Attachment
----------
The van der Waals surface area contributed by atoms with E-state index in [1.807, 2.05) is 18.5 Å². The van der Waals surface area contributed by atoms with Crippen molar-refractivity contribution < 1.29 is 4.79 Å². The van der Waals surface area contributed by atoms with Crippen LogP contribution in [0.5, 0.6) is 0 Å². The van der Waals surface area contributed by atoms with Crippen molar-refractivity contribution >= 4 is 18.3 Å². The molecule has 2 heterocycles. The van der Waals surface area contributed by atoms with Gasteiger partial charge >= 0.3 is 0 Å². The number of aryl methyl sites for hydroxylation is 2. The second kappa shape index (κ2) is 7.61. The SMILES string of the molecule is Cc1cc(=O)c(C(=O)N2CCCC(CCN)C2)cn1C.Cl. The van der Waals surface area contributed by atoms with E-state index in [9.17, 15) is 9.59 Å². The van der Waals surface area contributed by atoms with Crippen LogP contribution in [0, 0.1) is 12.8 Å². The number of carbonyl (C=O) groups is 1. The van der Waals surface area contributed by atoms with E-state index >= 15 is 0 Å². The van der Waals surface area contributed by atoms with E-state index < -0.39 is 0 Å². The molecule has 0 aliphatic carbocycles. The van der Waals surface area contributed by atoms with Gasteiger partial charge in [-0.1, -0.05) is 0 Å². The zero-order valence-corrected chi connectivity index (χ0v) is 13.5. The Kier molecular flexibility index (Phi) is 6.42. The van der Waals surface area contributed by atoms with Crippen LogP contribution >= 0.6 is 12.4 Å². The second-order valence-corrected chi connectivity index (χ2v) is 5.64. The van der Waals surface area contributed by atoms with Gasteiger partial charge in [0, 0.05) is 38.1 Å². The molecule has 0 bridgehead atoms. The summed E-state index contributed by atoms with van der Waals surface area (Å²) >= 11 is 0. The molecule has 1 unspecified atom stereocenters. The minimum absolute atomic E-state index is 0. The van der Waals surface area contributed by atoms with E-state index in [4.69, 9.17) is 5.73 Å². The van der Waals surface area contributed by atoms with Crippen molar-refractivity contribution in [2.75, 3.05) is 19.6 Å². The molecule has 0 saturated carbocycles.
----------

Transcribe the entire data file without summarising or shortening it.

The van der Waals surface area contributed by atoms with E-state index in [1.807, 2.05) is 18.5 Å². The van der Waals surface area contributed by atoms with Crippen molar-refractivity contribution < 1.29 is 4.79 Å². The van der Waals surface area contributed by atoms with Crippen LogP contribution in [0.5, 0.6) is 0 Å². The van der Waals surface area contributed by atoms with Crippen molar-refractivity contribution >= 4 is 18.3 Å². The molecule has 2 heterocycles. The van der Waals surface area contributed by atoms with Gasteiger partial charge >= 0.3 is 0 Å². The number of aryl methyl sites for hydroxylation is 2. The second kappa shape index (κ2) is 7.61. The SMILES string of the molecule is Cc1cc(=O)c(C(=O)N2CCCC(CCN)C2)cn1C.Cl. The van der Waals surface area contributed by atoms with E-state index in [9.17, 15) is 9.59 Å². The van der Waals surface area contributed by atoms with Crippen LogP contribution in [0, 0.1) is 12.8 Å². The number of carbonyl (C=O) groups is 1. The van der Waals surface area contributed by atoms with E-state index >= 15 is 0 Å². The van der Waals surface area contributed by atoms with E-state index < -0.39 is 0 Å². The molecule has 0 aliphatic carbocycles. The van der Waals surface area contributed by atoms with Gasteiger partial charge in [-0.1, -0.05) is 0 Å². The zero-order valence-corrected chi connectivity index (χ0v) is 13.5. The Kier molecular flexibility index (Phi) is 6.42. The van der Waals surface area contributed by atoms with Crippen LogP contribution >= 0.6 is 12.4 Å². The second-order valence-corrected chi connectivity index (χ2v) is 5.64. The van der Waals surface area contributed by atoms with Gasteiger partial charge in [0, 0.05) is 38.1 Å². The molecule has 0 bridgehead atoms. The summed E-state index contributed by atoms with van der Waals surface area (Å²) >= 11 is 0. The molecule has 1 unspecified atom stereocenters. The minimum absolute atomic E-state index is 0. The van der Waals surface area contributed by atoms with E-state index in [4.69, 9.17) is 5.73 Å². The van der Waals surface area contributed by atoms with Crippen molar-refractivity contribution in [2.75, 3.05) is 19.6 Å². The molecule has 0 saturated carbocycles.